none
How to deployment MS Access frontend/backend system when not on a company intranet RRS feed

  • Question

  • I have a functional frontend/backend access system I would like to deploy.  I've not had success using OneDrive, DropBox, ShareSync (system could crash) to store the backend to with the frontend on the users windows desktop.

    What low-cost options do I have to make this do-able?  Are there alternatives to MS Access I should consider?

    TIA,

    - Pat

    Tuesday, September 5, 2017 8:52 PM

Answers

  • If you use a VM or Remote App or Terminal Server, you have to pay for and maintain that. I do that sometimes, but only for users not allowed on some local networks who need to be separated.

    I would suggest Azure SQL Database as your backend. You can get a 2gb database for as cheap as 5 bucks a month last time I checked. Get SQL Server Management Studio to help you manage the Backend. It has no GUI creation like Access, only helps you with backend. Then go into your front end and link your tables to the Azure database/server.

    Keep the front ends on the computers/servers your users use. Avoid storing FEs on networked computers that are in another office using a VPN, not on dropbox or the like either, yuck.

    • Marked as answer by PSD1953 Tuesday, September 12, 2017 1:31 PM
    Wednesday, September 6, 2017 10:38 PM

All replies

  • Hi Pat,

    If it's a small database, you can consider using SharePoint/Office 365. Otherwise, you might consider a hosted SQL Server database, which is not cheap. There may be hosting services (like GoDaddy), which may be affordable. You don't have to stick with SQL Server. Any RDBMS like MySQL, Oracle, or PostgreSQL should work as well.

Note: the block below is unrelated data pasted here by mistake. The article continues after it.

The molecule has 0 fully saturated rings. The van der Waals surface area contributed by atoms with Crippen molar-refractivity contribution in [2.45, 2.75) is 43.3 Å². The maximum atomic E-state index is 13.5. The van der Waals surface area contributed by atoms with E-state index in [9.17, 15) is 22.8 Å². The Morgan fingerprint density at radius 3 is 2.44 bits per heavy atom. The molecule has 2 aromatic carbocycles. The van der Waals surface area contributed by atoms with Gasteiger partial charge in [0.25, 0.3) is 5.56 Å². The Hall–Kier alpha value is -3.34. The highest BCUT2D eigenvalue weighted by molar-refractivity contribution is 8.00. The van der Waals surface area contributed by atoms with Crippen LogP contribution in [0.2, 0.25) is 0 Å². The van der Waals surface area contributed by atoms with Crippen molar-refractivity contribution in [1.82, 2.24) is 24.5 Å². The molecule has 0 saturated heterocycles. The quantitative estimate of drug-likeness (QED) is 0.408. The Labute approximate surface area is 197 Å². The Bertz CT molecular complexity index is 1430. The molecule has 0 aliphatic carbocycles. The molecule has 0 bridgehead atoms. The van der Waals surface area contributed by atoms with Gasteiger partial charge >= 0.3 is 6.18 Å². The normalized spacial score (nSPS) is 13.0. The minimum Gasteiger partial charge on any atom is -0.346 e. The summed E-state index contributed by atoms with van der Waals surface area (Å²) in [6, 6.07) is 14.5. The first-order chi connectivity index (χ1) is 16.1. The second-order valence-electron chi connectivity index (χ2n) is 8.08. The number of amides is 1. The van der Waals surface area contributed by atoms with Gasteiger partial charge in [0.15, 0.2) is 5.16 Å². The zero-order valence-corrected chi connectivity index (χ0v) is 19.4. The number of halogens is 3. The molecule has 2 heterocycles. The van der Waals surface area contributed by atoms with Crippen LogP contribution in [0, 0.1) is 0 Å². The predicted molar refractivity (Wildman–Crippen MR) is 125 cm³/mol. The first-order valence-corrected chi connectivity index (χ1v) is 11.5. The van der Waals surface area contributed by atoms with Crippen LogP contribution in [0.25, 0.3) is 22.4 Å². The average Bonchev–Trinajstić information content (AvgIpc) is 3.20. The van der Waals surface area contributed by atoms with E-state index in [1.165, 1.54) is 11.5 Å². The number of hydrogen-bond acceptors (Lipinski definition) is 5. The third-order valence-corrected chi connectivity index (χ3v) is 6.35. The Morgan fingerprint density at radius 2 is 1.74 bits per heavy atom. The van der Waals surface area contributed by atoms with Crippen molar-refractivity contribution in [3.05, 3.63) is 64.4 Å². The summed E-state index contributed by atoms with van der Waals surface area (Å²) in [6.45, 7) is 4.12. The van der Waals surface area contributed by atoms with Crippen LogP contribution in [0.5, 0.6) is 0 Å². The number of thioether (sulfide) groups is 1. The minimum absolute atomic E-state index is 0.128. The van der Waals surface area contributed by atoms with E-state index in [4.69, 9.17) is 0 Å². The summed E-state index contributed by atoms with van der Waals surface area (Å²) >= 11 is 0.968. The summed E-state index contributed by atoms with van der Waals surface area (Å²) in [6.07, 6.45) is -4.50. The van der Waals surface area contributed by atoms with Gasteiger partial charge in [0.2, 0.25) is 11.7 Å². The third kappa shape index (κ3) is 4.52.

Just my 2 cents...

    Tuesday, September 5, 2017 9:02 PM
  • To elaborate a bit on theDBGuy's answer, Access is a file server database engine. That means each client workstation directly reads and writes the backend database file. This is only suitable for use on a local network. Any remote access performs abysmally and greatly increases the risk of database corruption.

    As theDBGuy said, SQL Server or any other true database server works fine remotely. Microsoft Azure is quite inexpensive if the database size and client workload aren't too large. I would personally avoid GoDaddy because there's too much administrative overhead and nagging from them. Azure and Amazon are two reliable host networks.

    You would adjust your Access frontend to use tables linked to the remote SQL Server data storage instead of the native Access tables. If the number of rows is modest performance would be fine. If it's large enough for performance to suffer, do some reading on client-server development approaches.

    Another option that works well is using a Terminal Server, where the client workstations run a remote session on a terminal server that is local to the backend database storage.  With terminal server the actual processing happens locally and client response time is typically excellent. The user's keystrokes are forwarded to the terminal server and the screen images are returned. Since the processing is local Access works great. But it does require volume licensing and setup and administration.


    Paul

    Wednesday, September 6, 2017 9:55 PM
  • If you use a VM or Remote App or Terminal Server, you have to pay for and maintain that. I do that sometimes, but only for users not allowed on some local networks who need to be separated.

    I would suggest Azure SQL Database as your backend. You can get a 2gb database for as cheap as 5 bucks a month last time I checked. Get SQL Server Management Studio to help you manage the Backend. It has no GUI creation like Access, only helps you with backend. Then go into your front end and link your tables to the Azure database/server.

    Keep the front ends on the computers/servers your users use. Avoid storing FEs on networked computers that are in another office using a VPN, not on dropbox or the like either, yuck.

    • Marked as answer by PSD1953 Tuesday, September 12, 2017 1:31 PM
    Wednesday, September 6, 2017 10:38 PM